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07 di bukit merah - Google Blog Search


my scribbles, wantonly ...: <b>Bukit Merah</b> to Kuala Kangsar - a rail trail <b>...</b>

Posted: 28 Feb 2013 08:00 AM PST

I'm a huge fan of train travel. Trains fascinate me. I still remember my first train ride - a full 9 hours journey from Penang to Kuala Lumpur way back in the 70's. My late father was a railway man so taking a train ride to anywhere was the norm in the family.
Tho' it's been a long time, I still savour the good old train rides especially the clanking sounds of the dieseled fueled locomotives back then. The trains looked like a raged monster with a thunderous blow-horn for a "voice". With the noisy gigantic engines and the screeching of the steel wheels, every journey was heavenly. The swaying and bouncing of the coaches cutting thru' the endless country-side was ever-so-breathtaking. Each scene was a postcard viewed fast-forward. Crazy it may sound, each train ride is always new and never could get me bored..
 Train crossing Bukit Merah Lake.
 
And when it rains, sipping a hot brew and watching rain streak down the glass panes of the windows is something you need to relish. As the chugging train criss-crosses lakes and swollen rivers, race through paddy fields and oil palm plantations bellowing thick black smoke and pass through our 'kampungs', one would want to forget its rendezvous.  And when the golden hour beckons, that is if you're lucky, you get to watch the evening sun burst through the clouds and cast its warmth on the mirrored Bukit Merah lake. Imagine you in the middle of the lake and the whole blue world looking down on you from above. That one partucular scene from the train will take your breath away. This is something many Malaysians have never experienced. To me this is one postcard from Heaven.
Apart from all that, you meet people from various colours and walks of life sharing the same enthusiasm with you. These are the golden moments when I travel by train. It may be slow, noisy and somewhat irritating, but the journey getting there is, I say again, postcard perfect.
If you're living on the fast lane, sorry to say soon all that will be gone. The better part of the country is giving way to robust development. When modernization creeps in, nothing is going to bring back the glory days of retro train travel. I know many hate train travel. I don't blame you. Our trains are somewhat slow. You may have your reasons for the hate. I don't. Sometimes the rendezvous is well worth the slow journey.
The whole reason for this write-up is on a personal concern with regards to the train journey between Bukit Merah and Kuala Kangsar in particular.... (if you're still with me, do read on)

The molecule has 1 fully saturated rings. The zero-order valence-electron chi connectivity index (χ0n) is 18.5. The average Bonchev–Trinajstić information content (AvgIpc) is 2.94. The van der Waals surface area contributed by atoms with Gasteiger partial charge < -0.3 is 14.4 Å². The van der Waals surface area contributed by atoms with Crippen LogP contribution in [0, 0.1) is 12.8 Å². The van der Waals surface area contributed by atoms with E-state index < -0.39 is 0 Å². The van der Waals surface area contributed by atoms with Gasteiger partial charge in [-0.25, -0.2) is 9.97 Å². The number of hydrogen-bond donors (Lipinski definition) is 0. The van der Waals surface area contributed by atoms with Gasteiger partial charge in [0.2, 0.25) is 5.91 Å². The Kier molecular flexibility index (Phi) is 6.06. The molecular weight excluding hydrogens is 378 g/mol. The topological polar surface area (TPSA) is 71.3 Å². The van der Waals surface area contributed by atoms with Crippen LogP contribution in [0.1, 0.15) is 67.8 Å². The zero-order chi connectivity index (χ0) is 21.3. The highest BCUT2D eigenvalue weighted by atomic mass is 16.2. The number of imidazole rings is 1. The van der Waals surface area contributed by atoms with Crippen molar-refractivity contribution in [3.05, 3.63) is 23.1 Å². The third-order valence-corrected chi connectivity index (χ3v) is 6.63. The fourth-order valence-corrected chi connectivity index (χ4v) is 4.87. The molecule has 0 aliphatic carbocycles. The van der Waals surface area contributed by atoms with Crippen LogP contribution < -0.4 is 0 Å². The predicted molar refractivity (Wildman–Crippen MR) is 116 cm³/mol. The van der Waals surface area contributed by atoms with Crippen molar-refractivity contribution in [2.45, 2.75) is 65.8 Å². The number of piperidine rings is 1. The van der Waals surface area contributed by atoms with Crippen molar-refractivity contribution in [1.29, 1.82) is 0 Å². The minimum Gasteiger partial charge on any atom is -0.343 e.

Keretapi Tanah Melayu Berhad (KTMB) is embarking on the double track project from Ipoh to Butterworth and onwards to the North - Padang Besar (Malaysia / Thai border). This project has been on going for some time now. Fifty percent construction of this huge undertaking is almost complete. Work is still on going with the construction of building bridges, stations and crossings. Onwards to the North, land is being acquired and tracks are being laid.
Recently, I took a train trip home to Penang. The trail from Kuala Kangsar to Bukit Merah craned me up in somewhat to a nostalgic sadness. This part of the journey North has always caught my attention as I consider it the most loveliest pristine green train ride one can endeavour in Malaysia. This is the part of the trail where hills, forest, rivers and tunnels all come together in one trail. As you travel along, you get to reach out your hand and touch the greenery as the train winds and pulls its weight up and down the hill on occasion blowing its horns struggling thru'

Due to the uphill trail, trains need to slow down gradually towards Kuala Kangsar. It'll meander through wild thick foliage with its winding and twisting trail whilst passing through long forgotten scary British built tunnels. The sounds of critters, water sipping down from the hills and into the tunnels, the echoing sounds of the chugging locomotive reverberating is one "must-see-feel" Malaysian adventure.
THIS TRAIL WILL NO LONGER BE USED AFTER THE INTRODUCTION OF THE NEW ELECTRIFIED TRACKS.
I do remember my late father telling me one day while reading his morning papers that the Bukit Merah - Kuala Kangsar part of the rail was the most enduring railway ever built. Many workers got bitten by snakes, wasps and prolly insects from hell. Many contracted Malaria as well. Some died. It was almost similar to the Malaysian version of the Death Railway in Thailand.
I really don't know what's going to happen to this unique part of train travel in Malaysia. I hope this trail be given reckoning and included into the Rail trail itinerary. It could make a good tourist attraction. Even locals could enjoy the trail rides. The present generation of Malaysians are going to loose dearly a Golden heritage rail travel.  I hope the relevant authorities preserve this piece of rail engineering and not let it be eaten up by greedy and wealthy entrepreneurs or leave it to rot and be forgotten by time.   
If you're a keen rail enthusiast, there isn't much time left to savour this one amazing rail journey. By this time next year, even this piece of write-up will be irrelevant too.

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